UK services sector 'iced up' in March, says PMI - Supply Management

PMI: UK services sector 'iced up' in March

5 April 2018

Heavy snow and weak consumer demand hit the UK’s services sector last month, which grew at its slowest rate since just after the Brexit vote in 2016, the latest purchasing managers' index (PMI) has shown.

The IHS Markit/CIPS services PMI showed business activity growth across the UK service sector had slowed, plunging to 51.7 in March from 54.5 in February – its lowest reading since July 2016.

The report said snow disruption and the unusually bad weather conditions for the month had been a “key factor” holding back business activity growth. 

UK services also reported weak consumer demand, as well as concern about the country’s departure from the EU in a year’s time, as being behind the weak growth in new orders.

Chris Williamson, chief business economist for IHS Markit, said bad weather was the biggest driving force of the sharp decline in the services sector in March.

“The UK economy iced up in March, suffering the weakest increase in business activity since the Brexit vote amid widespread disruptions caused by some of the heaviest snowfall in years,” he said.

The PMI also showed employment growth slipped to a three-month low in the services sector, with numbers only rising “at only a moderate pace” in March and job creation had dropped to its slowest of the year.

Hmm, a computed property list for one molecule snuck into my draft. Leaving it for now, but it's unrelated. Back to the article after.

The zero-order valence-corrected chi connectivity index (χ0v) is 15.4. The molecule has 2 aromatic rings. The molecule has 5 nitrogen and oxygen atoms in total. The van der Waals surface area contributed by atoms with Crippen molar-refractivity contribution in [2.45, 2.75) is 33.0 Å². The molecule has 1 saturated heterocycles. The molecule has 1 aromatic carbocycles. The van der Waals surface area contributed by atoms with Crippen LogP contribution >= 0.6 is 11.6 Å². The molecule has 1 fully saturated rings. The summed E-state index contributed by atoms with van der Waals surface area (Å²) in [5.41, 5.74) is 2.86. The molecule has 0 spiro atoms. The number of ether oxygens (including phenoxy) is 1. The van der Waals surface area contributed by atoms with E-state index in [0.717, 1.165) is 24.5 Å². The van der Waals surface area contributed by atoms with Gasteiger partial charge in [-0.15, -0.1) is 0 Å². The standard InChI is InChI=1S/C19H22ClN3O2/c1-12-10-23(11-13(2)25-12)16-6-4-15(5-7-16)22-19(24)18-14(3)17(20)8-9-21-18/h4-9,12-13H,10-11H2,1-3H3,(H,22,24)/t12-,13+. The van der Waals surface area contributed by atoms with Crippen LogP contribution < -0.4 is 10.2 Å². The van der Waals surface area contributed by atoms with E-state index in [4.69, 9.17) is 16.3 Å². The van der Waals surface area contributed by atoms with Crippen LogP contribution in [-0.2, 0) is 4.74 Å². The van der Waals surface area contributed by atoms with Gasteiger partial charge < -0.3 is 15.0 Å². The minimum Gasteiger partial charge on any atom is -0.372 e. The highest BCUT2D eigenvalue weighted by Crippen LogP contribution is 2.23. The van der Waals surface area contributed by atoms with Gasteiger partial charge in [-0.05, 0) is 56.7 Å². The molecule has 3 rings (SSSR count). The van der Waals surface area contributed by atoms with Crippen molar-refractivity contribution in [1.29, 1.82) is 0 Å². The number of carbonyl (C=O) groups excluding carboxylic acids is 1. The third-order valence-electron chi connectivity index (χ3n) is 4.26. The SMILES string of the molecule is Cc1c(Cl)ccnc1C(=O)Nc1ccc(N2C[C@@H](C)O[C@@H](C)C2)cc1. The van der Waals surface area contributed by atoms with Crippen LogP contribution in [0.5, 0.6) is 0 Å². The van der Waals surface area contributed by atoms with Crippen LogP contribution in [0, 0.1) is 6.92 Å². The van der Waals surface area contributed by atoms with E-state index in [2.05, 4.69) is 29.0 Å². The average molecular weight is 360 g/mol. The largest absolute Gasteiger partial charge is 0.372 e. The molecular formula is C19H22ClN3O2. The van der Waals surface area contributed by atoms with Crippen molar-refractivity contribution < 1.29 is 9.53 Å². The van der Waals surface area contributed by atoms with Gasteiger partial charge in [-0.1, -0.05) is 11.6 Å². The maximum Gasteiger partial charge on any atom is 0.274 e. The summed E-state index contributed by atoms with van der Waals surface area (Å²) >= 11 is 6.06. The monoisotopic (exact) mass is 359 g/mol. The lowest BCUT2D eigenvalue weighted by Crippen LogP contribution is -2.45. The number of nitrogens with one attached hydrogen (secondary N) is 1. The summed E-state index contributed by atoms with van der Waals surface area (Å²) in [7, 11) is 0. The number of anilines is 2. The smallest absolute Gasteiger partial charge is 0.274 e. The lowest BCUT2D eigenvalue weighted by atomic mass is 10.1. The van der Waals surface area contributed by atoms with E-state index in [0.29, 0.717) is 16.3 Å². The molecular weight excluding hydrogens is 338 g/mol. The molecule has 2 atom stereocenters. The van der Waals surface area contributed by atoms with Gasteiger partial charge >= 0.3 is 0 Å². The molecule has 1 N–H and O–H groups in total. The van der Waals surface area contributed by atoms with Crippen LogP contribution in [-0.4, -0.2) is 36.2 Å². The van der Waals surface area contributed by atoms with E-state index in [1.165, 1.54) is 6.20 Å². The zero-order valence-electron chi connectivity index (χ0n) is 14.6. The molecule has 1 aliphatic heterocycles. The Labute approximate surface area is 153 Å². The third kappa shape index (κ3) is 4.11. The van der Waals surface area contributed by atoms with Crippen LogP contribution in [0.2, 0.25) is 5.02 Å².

The UK’s construction sector PMI showed a similar fall on Wednesday, while manufacturing activity inched higher during the month. 

Williamson said that looking at the first three months of 2018, the collective sector figures suggest the UK economy grew at a quarterly rate of slightly less than 0.3%, down from an already modest 0.4% at the end of 2017.

However, he added that the dip was comparable to prior months when there had been heavy snow in the UK, so it was unlikely to switch up policymakers’ views on the overall picture for the economy.

“The indications of solid employment growth and stubbornly high price pressures therefore leave a widely-touted May rate hike very much in play,” he said.

“Encouragingly, in January 2010 and December 2010, the PMI fell sharply due to heavy snow but in both cases the decline was more than reversed in the following month. Some caution is warranted this year, however, as a drop in business expectations about the year ahead during March suggests the underlying trend remains one of weaker economic growth compared to that seen late last year.”

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